Employment opportunities

Sexy people have a harder time landing entry level jobs than ugly ones, study finds

It’s not easy being beautiful. Or is it?

That’s the takeaway from a new study published by the American Psychological Association that has found hot people have a much harder time landing entry level jobs than average-looking or downright ugly ones.

“Our research suggests that attractive people may be discriminated against in selection for relatively less desirable jobs,” the study’s lead author, Margaret Lee, says in an accompanying media statement.

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For the study, Lee and her colleagues conducted a series experiments with over 750 participants, who were asked to look at the resumes and photos of two potential applicants–one attractive and one unattractive–for various jobs. They were then asked who they would hire and why.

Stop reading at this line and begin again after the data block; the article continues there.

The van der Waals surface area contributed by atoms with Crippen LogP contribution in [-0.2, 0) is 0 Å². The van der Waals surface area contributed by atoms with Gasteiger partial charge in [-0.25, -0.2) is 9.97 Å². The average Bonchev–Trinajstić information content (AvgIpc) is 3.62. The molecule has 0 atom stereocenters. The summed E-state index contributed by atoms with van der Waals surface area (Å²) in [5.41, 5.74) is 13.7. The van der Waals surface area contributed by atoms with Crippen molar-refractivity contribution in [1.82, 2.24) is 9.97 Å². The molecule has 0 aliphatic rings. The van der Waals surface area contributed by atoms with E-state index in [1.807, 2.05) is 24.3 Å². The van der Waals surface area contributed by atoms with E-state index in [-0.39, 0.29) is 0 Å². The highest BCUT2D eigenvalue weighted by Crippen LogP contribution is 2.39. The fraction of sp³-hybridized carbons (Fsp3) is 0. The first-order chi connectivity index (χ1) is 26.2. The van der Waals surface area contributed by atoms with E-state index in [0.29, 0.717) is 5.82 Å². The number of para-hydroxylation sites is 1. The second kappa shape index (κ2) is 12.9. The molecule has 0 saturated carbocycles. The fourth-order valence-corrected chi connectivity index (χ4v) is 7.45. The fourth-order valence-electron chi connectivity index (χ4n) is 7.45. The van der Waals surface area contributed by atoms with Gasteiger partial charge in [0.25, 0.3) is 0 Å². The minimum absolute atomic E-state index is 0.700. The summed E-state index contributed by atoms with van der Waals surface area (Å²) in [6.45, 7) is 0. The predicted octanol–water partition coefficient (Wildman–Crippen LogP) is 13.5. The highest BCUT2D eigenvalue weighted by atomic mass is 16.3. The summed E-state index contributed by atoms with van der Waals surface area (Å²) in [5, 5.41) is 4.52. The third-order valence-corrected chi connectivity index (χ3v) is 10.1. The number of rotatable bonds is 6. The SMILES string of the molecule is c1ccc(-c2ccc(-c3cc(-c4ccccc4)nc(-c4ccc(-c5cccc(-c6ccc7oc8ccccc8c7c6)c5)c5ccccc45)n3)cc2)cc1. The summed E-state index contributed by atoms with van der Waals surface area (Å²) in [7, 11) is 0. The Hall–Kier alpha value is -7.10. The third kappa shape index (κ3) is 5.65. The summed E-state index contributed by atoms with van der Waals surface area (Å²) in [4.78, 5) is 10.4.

The vast majority of participants favored the unattractive people over the attractive ones when it came to hiring for entry level positions.

“In the selection decision for an undesirable job, decision makers were more likely to choose the unattractive individual over the attractive individual,” Lee says.

But before you strike up the violins for those seemingly unemployable attractive people, you should know that the reason they weren’t selected was because they were given the “good” jobs (project manager, manager). Meanwhile, the uglies are given the lower-paying grunt work (warehouse worker, housekeeper).

So why is this? Lee explains that in the eyes of many employers, a person’s attractiveness is often correlated with their ambition. Hot people look like they’d be more high-maintenance, and no one in their right mind wants to hire an ambitious, high-maintenance person to do thankless, unrewarding work.

“Participants perceived attractive individuals to feel more entitled to good outcomes than unattractive individuals, and that attractive individuals were predicted to be less satisfied with an undesirable job than an unattractive person,” Lee says.

The study’s co-author, Madan Pillutla, adds, “Participants thought that attractive individuals would want better outcomes … Therefore participants predicted that attractive individuals would be less satisfied, they reversed their discrimination pattern and favored unattractive candidates when selecting for a less desirable job.”

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